In return, Texans introduced Mexican cooks to more plentiful milk and cheese, in addition to beef. This blending of cultures and cuisine created excitement, especially during the 1940s and 1950s as the borders between the two countries became more open.

 Los Pesos Tex MexSRandM: So could it be correct to say it was around that time when the term ‘Tex-Mex’ was coined?

Norma: Yes, and was proudly used to describe Mexican dishes adapted by Texan cooks. But I will say as the years passed, the recipes lost much of their heritage.

SRandM: How so?

Norma: Will by the 1970s, many Tex-Mex dishes were almost completely revamped into unrecognizable concoctions that are not authentic Mexican dishes.

SRandMore: Such as?

Norma: Will, like Chimichangas, cheese nachos, just to name a few is Tex-Mex cuisine inventions.

Much of what we know as Tex-Mex today can be traced in part to the fast food franchise explosion which introduced “Mexican” food to most Americans.

The menus you typically see featured in these restaurants have pre-made taco shells which house a variety of ingredients buried under piles of cheese and sauces.  Though these restaurants will give a general nod to a “south of the border” flavor, their menus really have little in common with authentic Mexican food.

Another fact I find funny, is restaurants that have popped up all over America make the claim to serve only “authentic” Mexican food, when they are actually making a stab at Tex-Mex.

SRandM: So do you feel Tex-Mex has stolen the spot light from the real thing?

Norma: Will when it comes down to deciding which is best – authentic Mexican or Tex-Mex cuisine – I really can’t find a right or wrong answer to your question.

All you can do is compare and decide for yourself which you prefer. There are many cookbooks available for both Tex-Mex and Mexican cuisines to see what appeals to you. You can also visit authentic local restaurants to try for yourself.


NachosSRandM:
Will that is all the time we have today Norma. Tell our readers what recipes you will be presenting in the next post?

Norma: I thought I would prepare some authentic Guacamole and Real Mexican salsa, a couple of great condiments that pair well with lots of Mexican dishes.

SRandM: We look for to that Norma. So to our readers, return here to Splendid Recipes and More for some authentic recipes that will be prepared by Norma, which is: Homemade Guacamole and Fresh Mexican Salsa.

Link to: Homemade Guacamole and Fresh Mexican Salsa

Image credits:

Chili con carne    

Palayas de Rosarito

Los Pesos Tex-Mex

Clip art of Nachos and Taco

What Others are Saying About Mexican and Tex-Mex food:

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Tastes of Mexico

Tastes of Mexico

What do you know about Mexico? Will did you know there are over 50 native tongues spoken today in rural locations. Spanish is the national language of Mexico. Mexico is also the most populated Spanish-speaking country in the world.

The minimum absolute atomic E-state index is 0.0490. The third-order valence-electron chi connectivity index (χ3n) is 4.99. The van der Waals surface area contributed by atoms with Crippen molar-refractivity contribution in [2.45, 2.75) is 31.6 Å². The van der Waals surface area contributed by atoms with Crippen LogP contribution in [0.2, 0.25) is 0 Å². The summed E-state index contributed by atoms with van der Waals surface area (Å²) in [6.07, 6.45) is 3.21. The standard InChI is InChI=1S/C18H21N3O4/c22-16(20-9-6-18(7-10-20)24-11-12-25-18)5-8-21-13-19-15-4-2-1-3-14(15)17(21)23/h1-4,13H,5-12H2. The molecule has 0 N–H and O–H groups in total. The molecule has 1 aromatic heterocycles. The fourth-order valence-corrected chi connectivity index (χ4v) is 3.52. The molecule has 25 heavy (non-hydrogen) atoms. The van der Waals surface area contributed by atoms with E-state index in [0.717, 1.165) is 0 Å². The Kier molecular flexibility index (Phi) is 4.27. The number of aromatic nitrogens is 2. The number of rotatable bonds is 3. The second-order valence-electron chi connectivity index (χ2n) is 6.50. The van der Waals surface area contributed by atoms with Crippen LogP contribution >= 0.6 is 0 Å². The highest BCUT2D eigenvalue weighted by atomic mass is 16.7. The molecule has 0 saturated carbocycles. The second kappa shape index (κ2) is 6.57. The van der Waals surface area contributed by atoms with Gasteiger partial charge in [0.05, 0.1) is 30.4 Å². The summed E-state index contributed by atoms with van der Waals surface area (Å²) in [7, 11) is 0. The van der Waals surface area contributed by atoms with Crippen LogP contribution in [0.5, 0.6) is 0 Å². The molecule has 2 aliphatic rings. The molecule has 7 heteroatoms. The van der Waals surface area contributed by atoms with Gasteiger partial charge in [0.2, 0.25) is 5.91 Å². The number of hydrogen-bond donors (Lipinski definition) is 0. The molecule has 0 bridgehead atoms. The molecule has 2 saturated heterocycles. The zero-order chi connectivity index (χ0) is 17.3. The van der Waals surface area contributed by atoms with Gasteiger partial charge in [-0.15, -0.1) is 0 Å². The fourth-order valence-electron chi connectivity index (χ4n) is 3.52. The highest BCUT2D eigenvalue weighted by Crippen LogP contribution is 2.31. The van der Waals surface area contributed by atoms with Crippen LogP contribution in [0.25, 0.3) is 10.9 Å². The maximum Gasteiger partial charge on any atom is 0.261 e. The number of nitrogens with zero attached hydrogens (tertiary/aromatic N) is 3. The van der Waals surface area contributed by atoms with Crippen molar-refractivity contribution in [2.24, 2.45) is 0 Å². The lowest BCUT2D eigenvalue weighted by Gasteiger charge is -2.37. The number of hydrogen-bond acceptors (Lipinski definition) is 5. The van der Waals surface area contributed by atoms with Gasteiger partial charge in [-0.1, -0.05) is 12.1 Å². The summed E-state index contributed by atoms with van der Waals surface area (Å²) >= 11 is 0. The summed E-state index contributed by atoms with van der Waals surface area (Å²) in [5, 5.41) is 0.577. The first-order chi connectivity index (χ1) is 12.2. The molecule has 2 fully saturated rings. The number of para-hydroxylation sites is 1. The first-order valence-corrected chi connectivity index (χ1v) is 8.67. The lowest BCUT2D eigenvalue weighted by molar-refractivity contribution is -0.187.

What do you know about the avocado, tomatoes, and chocolate? Descendants of the Aztecs speak a form of the Aztec language called Nahuatl (nah-watt-uhl). Many words of the Aztec’s have been translated and passed on to the English language, which the words tomato, chocolate, and avocado come from.

Mountain highest elevation in MexicoWhat is the highest elevation Mexico and when was Mexico City founded? Mexico has the highest elevation which is Pico de Orizaba at 18,490 feet and Mexico City is the oldest city founded in 1521 or 1325 if you count the Aztecs. It is also one of the largest cities in the world.

monarch butterflies in MichoacánMonarch butterflies migrate to Mexico every year from the U.S. and Canada to the forests of the state of Michoacán .

The first printing press in North America was brought to Mexico City from Spain in 1539.

Harvard University is the oldest university in North America. Wrong!! The National University of Mexico, known in Mexico as UNAM, was founded in 1551 by Charles V of Spain, and is the oldest university in North America. Harvard was founded later in 1636.

Did you also know Cinco de Mayo or May 5th is not a major holiday in Mexico? In the state of Puebla, the date is observed to commemorate the Mexican army’s unlikely victory over French forces at the Battle of Puebla on May 5, 1862, under the leadership of General Ignacio Zaragoza Seguín. Cinco de Mayo is not Mexico’s Independence Day—the most important national patriotic holiday in Mexico—which is celebrated on September 16 (Wikipedia).

What do you know about Mexican cousin?  We have another blog guest to tell us about it. Her name is Norma and she is native to Mexico. She was born in the Baja of Mexico in a town called Rosarito.

The posts of Norma’s conversations will begin May. 4th till May. 8, 2014, and she will be speaking about the foods of Mexico. She’ll be talking about Chicken Quesadillas, Fresh Tomato Salsa, Guacamole, Margaritas and more.

So please join Splendid Recipes and More with Norma for the Tastes of Mexico!!

Link here for first post: Mexican vs. Tex-Mex: What is the Difference?

 

Image credits:

Header Image credit: lwzfoto / 123RF Stock Photo

Image of Mexico City Cancun 360

Image of Monarchs: Scott Clark

Source of Facts about Mexico: Cancun 360

 

What Others are Saying About May 5th (Cinco de Mayo):